Lloyds Banking Group
On 17 September 2013 the UK government began selling part of its share holding in Lloyds Banking Group. The sale of the shares does not directly impact on general government net borrowing or general government gross debt because it is purely a financial transaction exchanging equity for cash.
The cash received from the September 2013 sale of the government’s 6% stake (at 75p a share) was £3.2 billion.
A further sale was held on 23 to 24 March 2014 of a 7.5% stake, which raised £4.2 billion.
Following the March 2014 sale of shares, Lloyds Banking Group was reclassified from being a public financial corporation to a private financial corporation.
Between December 2014 and March 2015, small ongoing sales of shares have raised a further combined £1.7 billion.
Share sales in the second and third quarters of 2015
Although outside of the financial year ending March 2015, further share sales have occurred in the second (between April and June) and the third (between July and September) quarters of 2015. These are as follows:
the sale of the government’s 40% stake in the cross-Channel train operator Eurostar raised £757 million between April and June
the sale of half of the government’s retained shareholding in Royal Mail (a 15% stake) raised £750 million between April and June
the sale of 5.4% of the government’s stake in the Royal Bank of Scotland raised £2.1 billion between July and September
the ongoing sale of shares in Lloyds Banking group has raised a total of £3.4 billion between April and June 2015, and £2.7 billion between July and September
Under the Excessive Deficit Procedure all European Union (EU) member states report their latest detailed deficit and debt information to the European Commission twice a year. Supporting statistical information, including deficit and debt values, are reported quarterly. Both the biannual and quarterly returns are published by Eurostat website (the European statistical agency).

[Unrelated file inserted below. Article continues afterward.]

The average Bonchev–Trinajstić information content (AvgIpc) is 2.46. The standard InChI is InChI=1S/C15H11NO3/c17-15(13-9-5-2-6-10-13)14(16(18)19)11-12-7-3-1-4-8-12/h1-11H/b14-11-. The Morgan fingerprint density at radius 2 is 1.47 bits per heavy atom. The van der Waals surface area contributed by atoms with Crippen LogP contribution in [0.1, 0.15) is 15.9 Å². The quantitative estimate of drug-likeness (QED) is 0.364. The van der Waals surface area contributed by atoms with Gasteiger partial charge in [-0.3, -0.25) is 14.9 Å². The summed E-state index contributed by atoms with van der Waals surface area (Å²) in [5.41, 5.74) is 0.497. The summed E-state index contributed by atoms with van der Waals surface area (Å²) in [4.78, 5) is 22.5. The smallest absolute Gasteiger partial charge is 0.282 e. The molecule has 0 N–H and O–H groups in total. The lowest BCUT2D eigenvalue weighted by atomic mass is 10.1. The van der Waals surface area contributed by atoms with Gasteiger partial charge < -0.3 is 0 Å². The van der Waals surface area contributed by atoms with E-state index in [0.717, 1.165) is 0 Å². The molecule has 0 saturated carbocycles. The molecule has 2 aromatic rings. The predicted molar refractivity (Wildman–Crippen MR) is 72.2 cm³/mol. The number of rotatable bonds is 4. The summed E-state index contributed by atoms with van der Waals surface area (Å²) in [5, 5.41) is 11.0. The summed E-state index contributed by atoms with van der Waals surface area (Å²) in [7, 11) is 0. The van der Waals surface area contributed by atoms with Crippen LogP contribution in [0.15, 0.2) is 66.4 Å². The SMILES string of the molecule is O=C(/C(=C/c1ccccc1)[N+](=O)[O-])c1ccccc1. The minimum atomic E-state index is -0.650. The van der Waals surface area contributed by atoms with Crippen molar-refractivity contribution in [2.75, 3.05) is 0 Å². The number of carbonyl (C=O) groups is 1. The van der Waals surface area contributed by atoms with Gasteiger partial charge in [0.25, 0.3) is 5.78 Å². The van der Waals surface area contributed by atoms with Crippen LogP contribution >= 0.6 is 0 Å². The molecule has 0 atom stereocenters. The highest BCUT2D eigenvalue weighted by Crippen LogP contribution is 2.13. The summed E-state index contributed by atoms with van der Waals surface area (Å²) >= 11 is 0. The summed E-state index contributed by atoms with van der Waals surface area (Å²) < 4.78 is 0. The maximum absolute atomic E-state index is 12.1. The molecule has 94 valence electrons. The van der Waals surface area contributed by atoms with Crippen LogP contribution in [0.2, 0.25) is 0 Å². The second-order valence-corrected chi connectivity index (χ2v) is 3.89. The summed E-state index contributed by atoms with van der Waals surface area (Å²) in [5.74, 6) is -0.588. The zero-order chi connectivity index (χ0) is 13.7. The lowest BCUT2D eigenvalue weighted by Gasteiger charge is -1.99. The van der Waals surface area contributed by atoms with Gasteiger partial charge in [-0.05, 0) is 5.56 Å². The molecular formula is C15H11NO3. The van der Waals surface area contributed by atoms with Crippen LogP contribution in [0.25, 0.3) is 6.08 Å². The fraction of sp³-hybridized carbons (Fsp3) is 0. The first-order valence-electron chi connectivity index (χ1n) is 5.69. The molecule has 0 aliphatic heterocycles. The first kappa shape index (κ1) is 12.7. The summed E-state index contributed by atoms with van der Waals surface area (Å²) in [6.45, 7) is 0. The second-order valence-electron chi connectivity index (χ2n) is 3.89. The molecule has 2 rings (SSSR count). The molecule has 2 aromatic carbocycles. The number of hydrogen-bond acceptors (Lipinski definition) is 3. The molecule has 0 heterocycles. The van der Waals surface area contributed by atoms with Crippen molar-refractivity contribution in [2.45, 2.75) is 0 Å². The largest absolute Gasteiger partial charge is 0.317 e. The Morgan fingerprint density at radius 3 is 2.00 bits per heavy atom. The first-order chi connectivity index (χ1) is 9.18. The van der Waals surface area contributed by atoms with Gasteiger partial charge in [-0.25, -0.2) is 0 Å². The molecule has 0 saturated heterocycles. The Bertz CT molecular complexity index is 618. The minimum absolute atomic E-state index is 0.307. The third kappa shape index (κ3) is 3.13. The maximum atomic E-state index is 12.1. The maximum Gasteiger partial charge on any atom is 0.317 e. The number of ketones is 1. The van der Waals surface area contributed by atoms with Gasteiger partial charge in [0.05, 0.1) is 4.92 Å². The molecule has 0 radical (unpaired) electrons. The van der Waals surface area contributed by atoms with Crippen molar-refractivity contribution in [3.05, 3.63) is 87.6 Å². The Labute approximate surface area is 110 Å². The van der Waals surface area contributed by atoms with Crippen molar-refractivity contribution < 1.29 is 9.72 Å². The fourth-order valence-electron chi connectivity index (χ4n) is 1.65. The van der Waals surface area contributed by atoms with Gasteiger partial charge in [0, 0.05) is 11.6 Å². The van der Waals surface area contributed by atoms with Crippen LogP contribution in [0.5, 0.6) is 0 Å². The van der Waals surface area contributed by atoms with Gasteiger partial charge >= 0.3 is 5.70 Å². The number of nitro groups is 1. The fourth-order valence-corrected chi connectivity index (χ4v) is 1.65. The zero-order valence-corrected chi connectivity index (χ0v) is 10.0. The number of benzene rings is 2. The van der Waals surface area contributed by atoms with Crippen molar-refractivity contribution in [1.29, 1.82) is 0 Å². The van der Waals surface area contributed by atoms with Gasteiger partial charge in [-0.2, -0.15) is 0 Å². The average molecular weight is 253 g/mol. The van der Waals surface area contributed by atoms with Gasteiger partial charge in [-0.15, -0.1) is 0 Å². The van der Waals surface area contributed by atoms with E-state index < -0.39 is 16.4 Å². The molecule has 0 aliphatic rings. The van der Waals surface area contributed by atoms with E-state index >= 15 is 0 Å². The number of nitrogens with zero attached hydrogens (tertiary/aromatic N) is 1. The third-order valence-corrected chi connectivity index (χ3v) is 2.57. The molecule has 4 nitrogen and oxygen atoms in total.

Both the debt and deficit figures in this statistical bulletin will be published by Eurostat on 22 January 2016.
The tables in this bulletin present the UK government debt and deficit position at the end of both the financial and calendar years. The UK, uniquely within the European Union, is assessed against the deficit and debt on a UK financial year basis (that is, April to March). In June 2015, the UK provided to Eurostat first estimates for the financial year ending 2015 and revised estimates for the calendar year 2014 (originally reported in March 2015); in December 2015 the UK provided revised estimates for both financial and calendar years.
The UK figures may be compared with those of other EU member states on the Government Finance Statistics section of the Eurostat website.
The latest UK government deficit and debt figures exceed the reference values set out in the Protocol on the Excessive Deficit Procedure. According to the latest deficit and debt figures published on 21 October 2015, 13 member states had a deficit exceeding the 3% of GDP reference value in 2014 and 16 member states had gross debts exceeding the 60% of GDP reference value as at the end of 2014.
While the main statistics provided to Eurostat are those of general government consolidated gross debt and general government net borrowing (or deficit), supplementary government finance statistics are also supplied by member states. A full set of government finance tables provided by the UK to Eurostat in December 2015 are included in this release.Nôl i'r tabl cynnwys
This is the third time that deficit and debt figures for the financial year ending March 2015 have been reported in this statistical bulletin series. Since the last publication of the EU Government Deficit and Debt Return in October 2015, the deficit in the financial year ending March 2015 has been revised down by £1.5 billion (1.6%) and debt as at the end of March 2015 has been revised up by £0.4 billion (0.02%).
Table M8R presents the revisions to main aggregates since the last publication of the EU Government Deficit and Debt Return in October 2015. Revisions to the data are consistent with revisions incorporated within the Public Sector Finances statistical bulletin.
Main methodological changes and recent events that affect data movements are described under “Recent events and methodological changes”.Nôl i'r tabl cynnwys